A few weeks ago, this image showed up on a notorious hyper-granola website called "The Naked Label," along with the reminder that "we cannot make better food than nature." I want you to look at it for a moment, and tell me if you spot anything wrong with this image.
Next, I want to get this on a t-shirt, with the back of the shirt printed with detailed biological and medical information about the fungus depicted here -- the 100% all-natural amanita muscaria,
which is both poisonous and psychoactive. In fact, I want a whole series of shirts with this same logo, and all sorts of other natural things depicted -- say, a plague bacillus, a golden dart frog, and maybe someone getting eaten by a bear.
But surely we all know what the website meant,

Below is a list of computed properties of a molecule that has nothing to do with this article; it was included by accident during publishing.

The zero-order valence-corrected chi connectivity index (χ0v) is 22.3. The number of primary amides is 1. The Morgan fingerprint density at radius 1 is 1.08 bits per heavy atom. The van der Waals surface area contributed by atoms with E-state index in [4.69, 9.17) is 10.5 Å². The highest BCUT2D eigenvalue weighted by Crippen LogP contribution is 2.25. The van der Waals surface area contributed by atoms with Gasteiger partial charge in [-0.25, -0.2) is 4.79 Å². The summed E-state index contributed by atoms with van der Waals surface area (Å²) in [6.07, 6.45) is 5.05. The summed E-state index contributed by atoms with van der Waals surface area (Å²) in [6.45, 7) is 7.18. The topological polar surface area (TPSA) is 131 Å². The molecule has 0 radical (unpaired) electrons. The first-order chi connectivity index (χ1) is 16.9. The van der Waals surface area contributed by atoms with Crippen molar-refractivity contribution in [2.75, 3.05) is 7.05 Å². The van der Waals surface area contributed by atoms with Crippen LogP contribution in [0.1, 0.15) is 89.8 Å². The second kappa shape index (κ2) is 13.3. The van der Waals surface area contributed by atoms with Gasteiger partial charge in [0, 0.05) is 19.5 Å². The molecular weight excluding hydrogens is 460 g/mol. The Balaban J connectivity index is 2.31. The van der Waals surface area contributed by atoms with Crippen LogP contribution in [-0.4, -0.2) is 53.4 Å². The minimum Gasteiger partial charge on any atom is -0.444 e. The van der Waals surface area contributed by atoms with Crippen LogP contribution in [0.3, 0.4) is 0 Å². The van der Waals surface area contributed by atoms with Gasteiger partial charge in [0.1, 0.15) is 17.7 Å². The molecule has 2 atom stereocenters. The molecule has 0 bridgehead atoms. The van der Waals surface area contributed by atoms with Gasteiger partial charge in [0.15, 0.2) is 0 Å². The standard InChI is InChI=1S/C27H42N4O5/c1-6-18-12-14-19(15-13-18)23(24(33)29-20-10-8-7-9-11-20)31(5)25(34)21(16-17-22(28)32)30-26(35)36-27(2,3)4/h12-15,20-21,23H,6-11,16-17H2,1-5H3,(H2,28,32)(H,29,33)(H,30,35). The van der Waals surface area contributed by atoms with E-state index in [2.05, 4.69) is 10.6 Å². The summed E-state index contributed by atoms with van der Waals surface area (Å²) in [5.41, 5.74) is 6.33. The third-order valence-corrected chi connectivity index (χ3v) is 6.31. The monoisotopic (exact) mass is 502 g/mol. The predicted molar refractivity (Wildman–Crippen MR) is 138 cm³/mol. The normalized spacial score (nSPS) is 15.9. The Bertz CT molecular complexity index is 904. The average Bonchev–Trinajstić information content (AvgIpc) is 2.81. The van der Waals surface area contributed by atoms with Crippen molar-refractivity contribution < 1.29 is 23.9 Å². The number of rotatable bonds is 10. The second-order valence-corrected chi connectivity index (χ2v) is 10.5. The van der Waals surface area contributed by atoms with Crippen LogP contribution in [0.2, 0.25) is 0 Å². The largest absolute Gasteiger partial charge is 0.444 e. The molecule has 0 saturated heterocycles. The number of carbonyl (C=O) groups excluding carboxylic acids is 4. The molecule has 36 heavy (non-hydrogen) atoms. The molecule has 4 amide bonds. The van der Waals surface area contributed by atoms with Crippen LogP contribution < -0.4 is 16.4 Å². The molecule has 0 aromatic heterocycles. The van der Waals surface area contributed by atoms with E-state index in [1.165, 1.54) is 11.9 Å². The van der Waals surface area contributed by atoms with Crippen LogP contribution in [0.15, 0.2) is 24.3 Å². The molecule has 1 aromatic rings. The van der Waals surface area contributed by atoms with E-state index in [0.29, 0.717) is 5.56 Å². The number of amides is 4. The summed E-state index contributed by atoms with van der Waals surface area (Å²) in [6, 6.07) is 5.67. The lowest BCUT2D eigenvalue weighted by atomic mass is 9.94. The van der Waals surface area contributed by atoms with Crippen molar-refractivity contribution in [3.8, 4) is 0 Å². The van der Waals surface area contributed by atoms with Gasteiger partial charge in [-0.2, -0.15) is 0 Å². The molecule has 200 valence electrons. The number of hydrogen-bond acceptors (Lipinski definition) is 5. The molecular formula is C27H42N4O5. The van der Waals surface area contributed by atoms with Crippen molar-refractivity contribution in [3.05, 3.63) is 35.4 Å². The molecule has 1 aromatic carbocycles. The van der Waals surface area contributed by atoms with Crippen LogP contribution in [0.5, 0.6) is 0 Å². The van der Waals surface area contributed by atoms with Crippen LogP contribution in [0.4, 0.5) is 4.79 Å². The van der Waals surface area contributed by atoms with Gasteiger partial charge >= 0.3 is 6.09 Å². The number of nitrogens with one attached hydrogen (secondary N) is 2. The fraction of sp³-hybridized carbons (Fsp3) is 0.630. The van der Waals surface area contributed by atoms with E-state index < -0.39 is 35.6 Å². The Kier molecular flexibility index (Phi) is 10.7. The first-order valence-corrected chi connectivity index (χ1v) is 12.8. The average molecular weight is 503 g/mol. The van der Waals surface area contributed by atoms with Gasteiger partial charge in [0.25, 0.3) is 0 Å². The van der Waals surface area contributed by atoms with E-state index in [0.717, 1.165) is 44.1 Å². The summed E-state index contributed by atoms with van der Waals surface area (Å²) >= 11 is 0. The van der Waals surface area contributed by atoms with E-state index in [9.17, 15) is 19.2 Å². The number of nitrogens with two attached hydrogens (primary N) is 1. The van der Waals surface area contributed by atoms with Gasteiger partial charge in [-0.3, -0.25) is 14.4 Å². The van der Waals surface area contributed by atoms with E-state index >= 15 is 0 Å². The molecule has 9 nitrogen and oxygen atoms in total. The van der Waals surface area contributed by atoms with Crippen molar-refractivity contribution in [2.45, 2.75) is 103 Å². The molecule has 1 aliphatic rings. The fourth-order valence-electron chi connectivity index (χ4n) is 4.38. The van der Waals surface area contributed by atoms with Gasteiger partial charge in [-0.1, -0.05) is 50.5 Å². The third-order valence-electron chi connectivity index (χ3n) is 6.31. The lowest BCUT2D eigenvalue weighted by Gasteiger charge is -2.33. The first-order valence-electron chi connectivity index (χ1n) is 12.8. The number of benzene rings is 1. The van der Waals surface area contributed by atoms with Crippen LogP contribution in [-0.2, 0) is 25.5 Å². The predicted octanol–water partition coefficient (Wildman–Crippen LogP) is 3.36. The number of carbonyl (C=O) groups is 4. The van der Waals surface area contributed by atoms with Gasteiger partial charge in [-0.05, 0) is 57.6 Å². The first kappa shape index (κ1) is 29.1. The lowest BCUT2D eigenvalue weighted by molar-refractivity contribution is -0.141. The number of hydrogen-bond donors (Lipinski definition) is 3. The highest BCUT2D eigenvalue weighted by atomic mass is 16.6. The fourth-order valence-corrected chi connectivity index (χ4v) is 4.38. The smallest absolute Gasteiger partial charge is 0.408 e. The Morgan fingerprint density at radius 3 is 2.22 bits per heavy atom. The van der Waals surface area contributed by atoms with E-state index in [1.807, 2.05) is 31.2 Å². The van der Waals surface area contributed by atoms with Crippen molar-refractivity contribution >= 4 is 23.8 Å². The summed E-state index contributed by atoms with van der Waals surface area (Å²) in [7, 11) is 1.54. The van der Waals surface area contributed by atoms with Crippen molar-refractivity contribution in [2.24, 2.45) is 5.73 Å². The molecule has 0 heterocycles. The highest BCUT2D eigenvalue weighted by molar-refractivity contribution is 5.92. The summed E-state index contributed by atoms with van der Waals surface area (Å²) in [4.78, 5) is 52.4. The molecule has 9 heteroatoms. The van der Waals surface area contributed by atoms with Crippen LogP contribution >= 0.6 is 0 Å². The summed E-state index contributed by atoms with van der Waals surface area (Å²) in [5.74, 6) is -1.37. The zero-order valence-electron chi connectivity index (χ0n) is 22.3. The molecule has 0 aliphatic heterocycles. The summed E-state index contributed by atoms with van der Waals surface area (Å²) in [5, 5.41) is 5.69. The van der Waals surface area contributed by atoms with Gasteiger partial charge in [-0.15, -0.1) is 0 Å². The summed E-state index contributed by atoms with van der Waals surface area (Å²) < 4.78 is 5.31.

and I'm just needlessly nitpicking on their rather dubious art direction? No: I'm criticizing them for the "naturalistic fallacy:" the belief that "natural" things are good, and "artificial" things are bad, even without any real understanding of what one and the other really are. It's a way to perform one's social class ["I only eat natural
foods, of course; I would never let my children encounter anything packaged."] while drawing political and financial ire at technologies which are out there saving human lives every day. We get to worry about obesity epidemics because until a few years ago, we were worried about famines.
I know: several of my family members nearly died from them.
There was recently an excellent article about real food concerns and how to separate them from populist nonsense; if you're at all interested, I recommend it. It's called "The biggest concerns about GMO food aren't really about GMO's," and it's by +Beth Skwarecki
For the lovely image below and more about it, and the nonsense which sites like that purvey, a h/t to Yvette d'Entremont (@thescibabe on Twitter) and a recommendation for her article: http://gawker.com/the-bullshit-hypocrisy-of-all-natural-foods-1702686054